The girl had a late-term abortion in Kansas within the past week.
Macomb County assistant prosecutor Theresa Tobin said she expects to file first-degree criminal sexual conduct charges within the next few weeks. First-degree criminal sexual conduct is a felony punishable with up to life in prison.
But Prosecutor Carl Marlinga said his office would be willing to pursue a lesser sentence if the teen-ager obtains psychological treatment.
Assistant prosecutor Jennifer Faunce has said that the siblings said they had intercourse once. The family lives in a two-bedroom apartment, where the girl and her brother share a room.
A conviction on first-degree criminal sexual conduct charge could mean that the brother would be deported, said Richard Kulics, an attorney with the Immigration Law Center in Birmingham.
If the brother is convicted on the first-degree criminal sexual conduct charge, the court likely would have a hearing to determine whether he is to be deported immediately or whether he should serve his term first, Kulics said.
In most cases, he said, the court decides the convict should serve the sentence in the United States and then be deported.
Tomayko on Friday said the girl has had the abortion.
"She did have it. She's doing very well," Tomayko said. "There were no complications, which was a big relief to the family, and a big relief to me."
Tomayko would not say when the abortion was performed.
The girl was about 29 weeks pregnant at the time of the abortion. Abortion is illegal in Michigan after the 24th week unless the girl's or woman's life is endangered. A judge last week cleared the way for her parents to take her out of state to get an abortion.
Tomayko said the family traveled 1,100 miles to a clinic in Kansas, where late-term abortions are legal under certain circumstances. After an evaluation by Dr. George Tiller, the operator of Women's Health Care Services in Wichita, Kan., the girl had the abortion.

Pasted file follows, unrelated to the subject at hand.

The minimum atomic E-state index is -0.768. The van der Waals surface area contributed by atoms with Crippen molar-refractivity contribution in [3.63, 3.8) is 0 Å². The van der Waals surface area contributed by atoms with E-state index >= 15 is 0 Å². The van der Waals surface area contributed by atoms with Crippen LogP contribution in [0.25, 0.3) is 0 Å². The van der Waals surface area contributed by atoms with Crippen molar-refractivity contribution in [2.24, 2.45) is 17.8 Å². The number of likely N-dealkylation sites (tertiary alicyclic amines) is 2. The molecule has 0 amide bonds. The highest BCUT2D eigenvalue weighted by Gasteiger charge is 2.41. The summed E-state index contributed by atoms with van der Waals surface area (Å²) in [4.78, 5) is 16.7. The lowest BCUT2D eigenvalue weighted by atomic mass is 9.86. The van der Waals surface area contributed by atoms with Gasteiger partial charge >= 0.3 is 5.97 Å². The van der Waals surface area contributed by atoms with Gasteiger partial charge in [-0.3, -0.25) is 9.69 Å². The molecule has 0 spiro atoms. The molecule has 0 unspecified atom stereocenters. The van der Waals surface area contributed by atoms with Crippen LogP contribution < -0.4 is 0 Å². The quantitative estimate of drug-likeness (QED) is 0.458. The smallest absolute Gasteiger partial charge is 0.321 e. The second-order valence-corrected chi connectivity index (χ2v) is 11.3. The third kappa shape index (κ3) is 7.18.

Tomayko said she advised the family to take some time to rest.
"Obviously, they've been through a major ordeal, and it's been very draining on them," she said. "I hope that people will give this family the respect and privacy and allow them to begin healing as much as they can."
After resting, the parents will need to go through other issues, Ms. Tomayko said.
"They still have to deal with their son, and they're concerned about him. They still love him, and they love their daughter," she said.
Anti-abortion activists staked out Tiller's clinic after learning July 24 that a Macomb County judge had returned the girl to her parents' custody and dropped her order requiring that they not leave Michigan.
But th girl arrived at the clinic outside the view of protesters, reporters and others, Tomayko said. "She wasn't harassed at all."
A doctor determined July 6 that the girl was 27 weeks pregnant. The doctor referred her to Detroit's Hutzel Hospital, where physicians referred her to Tiller's Kansas clinic.
The Macomb County Prosecutor's Office then intervened, persuading Probate Judge Pamela Gilbert O'Sullivan to make the girl a ward of the court and order that the family stay in Michigan until the girl had a psychiatric examination. That order was issued July 17 and was in effect for a week.
State regulators in Kansas, meanwhile, have begun investigating whether Tiller has violated a law restricting late-term abortions that took effect July 1. Tiller, who was shot in the arm by a protester in 1993 and whose clinic was bombed in 1986, has filed suit to try to have the law overturned. That case is pending before the Kansas Supreme Court.
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